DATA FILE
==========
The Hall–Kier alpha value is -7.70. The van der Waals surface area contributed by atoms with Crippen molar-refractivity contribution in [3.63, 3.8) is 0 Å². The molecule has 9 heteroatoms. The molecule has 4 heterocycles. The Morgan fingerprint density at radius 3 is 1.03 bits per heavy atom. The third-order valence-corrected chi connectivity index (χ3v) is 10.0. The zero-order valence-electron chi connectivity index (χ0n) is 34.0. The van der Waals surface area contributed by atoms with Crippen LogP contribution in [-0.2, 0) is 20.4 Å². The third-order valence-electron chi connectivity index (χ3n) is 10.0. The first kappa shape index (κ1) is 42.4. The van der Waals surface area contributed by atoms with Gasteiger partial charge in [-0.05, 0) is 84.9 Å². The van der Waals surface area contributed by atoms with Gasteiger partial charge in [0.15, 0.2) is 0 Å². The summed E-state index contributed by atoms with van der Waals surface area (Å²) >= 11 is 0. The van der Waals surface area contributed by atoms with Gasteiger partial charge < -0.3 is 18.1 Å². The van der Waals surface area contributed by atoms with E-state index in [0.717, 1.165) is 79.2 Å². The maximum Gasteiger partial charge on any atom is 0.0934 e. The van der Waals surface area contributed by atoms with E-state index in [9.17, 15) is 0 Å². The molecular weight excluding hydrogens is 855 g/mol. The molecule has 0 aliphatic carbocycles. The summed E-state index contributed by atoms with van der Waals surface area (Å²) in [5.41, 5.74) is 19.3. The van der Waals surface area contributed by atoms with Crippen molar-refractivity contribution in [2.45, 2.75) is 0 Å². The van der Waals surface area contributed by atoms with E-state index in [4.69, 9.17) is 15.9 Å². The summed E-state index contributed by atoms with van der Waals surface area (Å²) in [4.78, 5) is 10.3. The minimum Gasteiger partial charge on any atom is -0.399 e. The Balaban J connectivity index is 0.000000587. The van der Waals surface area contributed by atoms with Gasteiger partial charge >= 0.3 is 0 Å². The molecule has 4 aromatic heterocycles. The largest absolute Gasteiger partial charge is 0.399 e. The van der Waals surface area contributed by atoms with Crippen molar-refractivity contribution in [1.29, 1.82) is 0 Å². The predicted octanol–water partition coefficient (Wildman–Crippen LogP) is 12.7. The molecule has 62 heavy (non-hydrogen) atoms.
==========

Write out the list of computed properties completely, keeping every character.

The Hall–Kier alpha value is -7.70. The van der Waals surface area contributed by atoms with Crippen molar-refractivity contribution in [3.63, 3.8) is 0 Å². The molecule has 9 heteroatoms. The molecule has 4 heterocycles. The Morgan fingerprint density at radius 3 is 1.03 bits per heavy atom. The third-order valence-corrected chi connectivity index (χ3v) is 10.0. The zero-order valence-electron chi connectivity index (χ0n) is 34.0. The van der Waals surface area contributed by atoms with Crippen LogP contribution in [-0.2, 0) is 20.4 Å². The third-order valence-electron chi connectivity index (χ3n) is 10.0. The first kappa shape index (κ1) is 42.4. The van der Waals surface area contributed by atoms with Gasteiger partial charge in [-0.05, 0) is 84.9 Å². The van der Waals surface area contributed by atoms with Gasteiger partial charge in [0.15, 0.2) is 0 Å². The summed E-state index contributed by atoms with van der Waals surface area (Å²) >= 11 is 0. The van der Waals surface area contributed by atoms with Gasteiger partial charge < -0.3 is 18.1 Å². The van der Waals surface area contributed by atoms with E-state index in [0.717, 1.165) is 79.2 Å². The maximum Gasteiger partial charge on any atom is 0.0934 e. The van der Waals surface area contributed by atoms with E-state index in [9.17, 15) is 0 Å². The molecular weight excluding hydrogens is 855 g/mol. The molecule has 0 aliphatic carbocycles. The summed E-state index contributed by atoms with van der Waals surface area (Å²) in [5.41, 5.74) is 19.3. The van der Waals surface area contributed by atoms with Crippen molar-refractivity contribution in [2.45, 2.75) is 0 Å². The van der Waals surface area contributed by atoms with E-state index in [4.69, 9.17) is 15.9 Å². The summed E-state index contributed by atoms with van der Waals surface area (Å²) in [4.78, 5) is 10.3. The minimum Gasteiger partial charge on any atom is -0.399 e. The Balaban J connectivity index is 0.000000587. The van der Waals surface area contributed by atoms with Gasteiger partial charge >= 0.3 is 0 Å². The molecule has 4 aromatic heterocycles. The largest absolute Gasteiger partial charge is 0.399 e. The van der Waals surface area contributed by atoms with Crippen molar-refractivity contribution in [1.29, 1.82) is 0 Å². The predicted octanol–water partition coefficient (Wildman–Crippen LogP) is 12.7. The molecule has 62 heavy (non-hydrogen) atoms.